DWU students compete in unique class project, donate to Salvation Army
A group of Dakota Wesleyan University students channeled their competitive spirits for a class project that gave back to the community in a big way.
As Camden Berndt, a sophomore at DWU, hustled across the city of Mitchell on Tuesday evening, going door-to-door with his classmates asking community members for donations that will be given to the Salvation Army, he was one of 10 students competing in the "Bigger and Better" drive.
"This is a great way to give back to the people in this community, because they support us in many ways," Berndt said. "Giving back to the less fortunate is something our class values."
The project was created in DWU Professor Alisha Vincent's Leadership and Vocation class, in which students came up with the idea to split into two groups and divide the city of Mitchell to compete for collecting the most valuable donations. The game rules were created by the students, as the goal is to receive donations ranging from used household items to clothes and money that are bigger and better than the previous donation.
Berndt said Vincent came up with the project idea based on how competitive the group of students that make up the class are.
"We did a couple competition based projects in the past, and we found we are all very competitive," Berndt said of his classmates. "We thought it would be a great way to use our competitive nature to give back to people in need."
During the two-hour competition, group members knocked on doors and explained the most recent donation, giving each household an opportunity to donate something bigger and better than the last.
Sam Kretschmar, a junior majoring in agriculture business, is always looking for ways to show his support for the community that he said supports him on and off the football field.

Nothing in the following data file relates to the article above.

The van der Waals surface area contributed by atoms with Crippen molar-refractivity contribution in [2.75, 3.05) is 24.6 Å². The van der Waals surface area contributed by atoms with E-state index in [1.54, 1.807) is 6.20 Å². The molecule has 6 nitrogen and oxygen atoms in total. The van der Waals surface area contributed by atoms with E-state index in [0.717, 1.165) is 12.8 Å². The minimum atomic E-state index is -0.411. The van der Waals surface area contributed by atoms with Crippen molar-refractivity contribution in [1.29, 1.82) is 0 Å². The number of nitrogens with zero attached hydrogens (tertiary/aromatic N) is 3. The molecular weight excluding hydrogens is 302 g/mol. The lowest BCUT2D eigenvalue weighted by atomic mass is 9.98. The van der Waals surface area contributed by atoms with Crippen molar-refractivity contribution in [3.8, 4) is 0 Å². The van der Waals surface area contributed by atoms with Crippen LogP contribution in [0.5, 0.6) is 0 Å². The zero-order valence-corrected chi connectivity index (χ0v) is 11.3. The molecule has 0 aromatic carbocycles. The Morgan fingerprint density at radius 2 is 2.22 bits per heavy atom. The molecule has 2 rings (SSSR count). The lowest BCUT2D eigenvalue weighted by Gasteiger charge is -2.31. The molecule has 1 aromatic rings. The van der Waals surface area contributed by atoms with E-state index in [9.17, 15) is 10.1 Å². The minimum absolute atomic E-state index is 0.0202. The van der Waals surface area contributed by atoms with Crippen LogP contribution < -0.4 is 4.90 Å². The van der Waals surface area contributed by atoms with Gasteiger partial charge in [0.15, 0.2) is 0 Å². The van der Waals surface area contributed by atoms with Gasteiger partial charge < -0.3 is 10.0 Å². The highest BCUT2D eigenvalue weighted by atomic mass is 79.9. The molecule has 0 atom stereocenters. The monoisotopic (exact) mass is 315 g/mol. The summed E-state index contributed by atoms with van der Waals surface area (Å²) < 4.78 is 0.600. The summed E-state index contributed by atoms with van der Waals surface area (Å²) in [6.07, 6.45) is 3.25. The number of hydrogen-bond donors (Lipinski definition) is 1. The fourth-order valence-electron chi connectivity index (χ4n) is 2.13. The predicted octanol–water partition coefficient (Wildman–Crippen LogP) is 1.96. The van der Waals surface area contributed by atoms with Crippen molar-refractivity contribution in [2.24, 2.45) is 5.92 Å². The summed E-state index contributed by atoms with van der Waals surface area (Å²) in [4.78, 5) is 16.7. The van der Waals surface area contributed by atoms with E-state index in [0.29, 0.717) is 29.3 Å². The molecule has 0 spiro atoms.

"I love talking to people in the community, and I love seeing some of the same people we've seen tonight at our games," Kretschmar said, after receiving a $10 donation from a community member.
According to Kretschmar, the groups were divided based on each classmate's personality. As a member of the football team, Kretschmar fittingly found himself in a group made up of all athletes, which also included DWU baseball player Tyler Torres.
Torres is a California native studying sports exercise at DWU, and he's had the opportunity to connect with the community he is still getting familiar with.
"These types of projects really help me get to know the town better, and it's been great seeing how supportive the fans are," Torres said of the Mitchell community.
At 8:30 p.m., the groups met at DWU's campus and stacked their items up against each other, where the winner was decided on which group collected donations with the most value.
"I'm thankful to go to college in a town that shows so much support," Torres said.